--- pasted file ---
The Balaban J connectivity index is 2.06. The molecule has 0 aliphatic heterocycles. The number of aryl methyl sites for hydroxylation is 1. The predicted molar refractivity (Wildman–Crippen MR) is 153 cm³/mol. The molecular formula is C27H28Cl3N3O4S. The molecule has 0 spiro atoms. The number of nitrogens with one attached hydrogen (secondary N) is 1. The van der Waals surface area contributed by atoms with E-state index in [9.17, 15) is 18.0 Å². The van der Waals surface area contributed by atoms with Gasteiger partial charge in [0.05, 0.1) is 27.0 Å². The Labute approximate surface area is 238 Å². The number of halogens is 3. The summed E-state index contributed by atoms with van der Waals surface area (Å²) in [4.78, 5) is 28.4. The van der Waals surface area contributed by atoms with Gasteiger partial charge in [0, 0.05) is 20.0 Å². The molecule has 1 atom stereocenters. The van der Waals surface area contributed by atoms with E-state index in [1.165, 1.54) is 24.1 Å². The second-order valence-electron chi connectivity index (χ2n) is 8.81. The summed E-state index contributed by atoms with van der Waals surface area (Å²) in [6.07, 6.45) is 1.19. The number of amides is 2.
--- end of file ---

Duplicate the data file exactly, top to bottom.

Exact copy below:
The Balaban J connectivity index is 2.06. The molecule has 0 aliphatic heterocycles. The number of aryl methyl sites for hydroxylation is 1. The predicted molar refractivity (Wildman–Crippen MR) is 153 cm³/mol. The molecular formula is C27H28Cl3N3O4S. The molecule has 0 spiro atoms. The number of nitrogens with one attached hydrogen (secondary N) is 1. The van der Waals surface area contributed by atoms with E-state index in [9.17, 15) is 18.0 Å². The van der Waals surface area contributed by atoms with Gasteiger partial charge in [0.05, 0.1) is 27.0 Å². The Labute approximate surface area is 238 Å². The number of halogens is 3. The summed E-state index contributed by atoms with van der Waals surface area (Å²) in [4.78, 5) is 28.4. The van der Waals surface area contributed by atoms with Gasteiger partial charge in [0, 0.05) is 20.0 Å². The molecule has 1 atom stereocenters. The van der Waals surface area contributed by atoms with E-state index in [1.165, 1.54) is 24.1 Å². The second-order valence-electron chi connectivity index (χ2n) is 8.81. The summed E-state index contributed by atoms with van der Waals surface area (Å²) in [6.07, 6.45) is 1.19. The number of amides is 2.